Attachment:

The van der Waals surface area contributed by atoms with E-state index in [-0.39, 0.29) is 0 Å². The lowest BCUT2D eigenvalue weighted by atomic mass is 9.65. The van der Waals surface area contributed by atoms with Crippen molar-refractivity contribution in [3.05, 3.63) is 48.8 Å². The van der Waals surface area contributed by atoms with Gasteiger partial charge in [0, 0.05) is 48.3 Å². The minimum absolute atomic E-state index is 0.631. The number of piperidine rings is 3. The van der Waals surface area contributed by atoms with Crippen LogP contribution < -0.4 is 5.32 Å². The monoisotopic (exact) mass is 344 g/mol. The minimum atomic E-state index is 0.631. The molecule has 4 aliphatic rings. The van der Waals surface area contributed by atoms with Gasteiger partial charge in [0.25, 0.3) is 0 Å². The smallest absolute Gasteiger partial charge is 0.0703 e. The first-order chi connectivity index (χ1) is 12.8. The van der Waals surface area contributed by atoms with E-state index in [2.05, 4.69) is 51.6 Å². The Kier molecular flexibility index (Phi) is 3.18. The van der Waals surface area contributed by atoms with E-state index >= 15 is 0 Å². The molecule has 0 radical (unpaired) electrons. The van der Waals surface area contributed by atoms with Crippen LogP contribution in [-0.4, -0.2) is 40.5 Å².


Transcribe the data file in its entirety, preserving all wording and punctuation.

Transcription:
The van der Waals surface area contributed by atoms with E-state index in [-0.39, 0.29) is 0 Å². The lowest BCUT2D eigenvalue weighted by atomic mass is 9.65. The van der Waals surface area contributed by atoms with Crippen molar-refractivity contribution in [3.05, 3.63) is 48.8 Å². The van der Waals surface area contributed by atoms with Gasteiger partial charge in [0, 0.05) is 48.3 Å². The minimum absolute atomic E-state index is 0.631. The number of piperidine rings is 3. The van der Waals surface area contributed by atoms with Crippen LogP contribution < -0.4 is 5.32 Å². The monoisotopic (exact) mass is 344 g/mol. The minimum atomic E-state index is 0.631. The molecule has 4 aliphatic rings. The van der Waals surface area contributed by atoms with Gasteiger partial charge in [0.25, 0.3) is 0 Å². The smallest absolute Gasteiger partial charge is 0.0703 e. The first-order chi connectivity index (χ1) is 12.8. The van der Waals surface area contributed by atoms with E-state index in [2.05, 4.69) is 51.6 Å². The Kier molecular flexibility index (Phi) is 3.18. The van der Waals surface area contributed by atoms with E-state index >= 15 is 0 Å². The molecule has 0 radical (unpaired) electrons. The van der Waals surface area contributed by atoms with Crippen LogP contribution in [-0.4, -0.2) is 40.5 Å².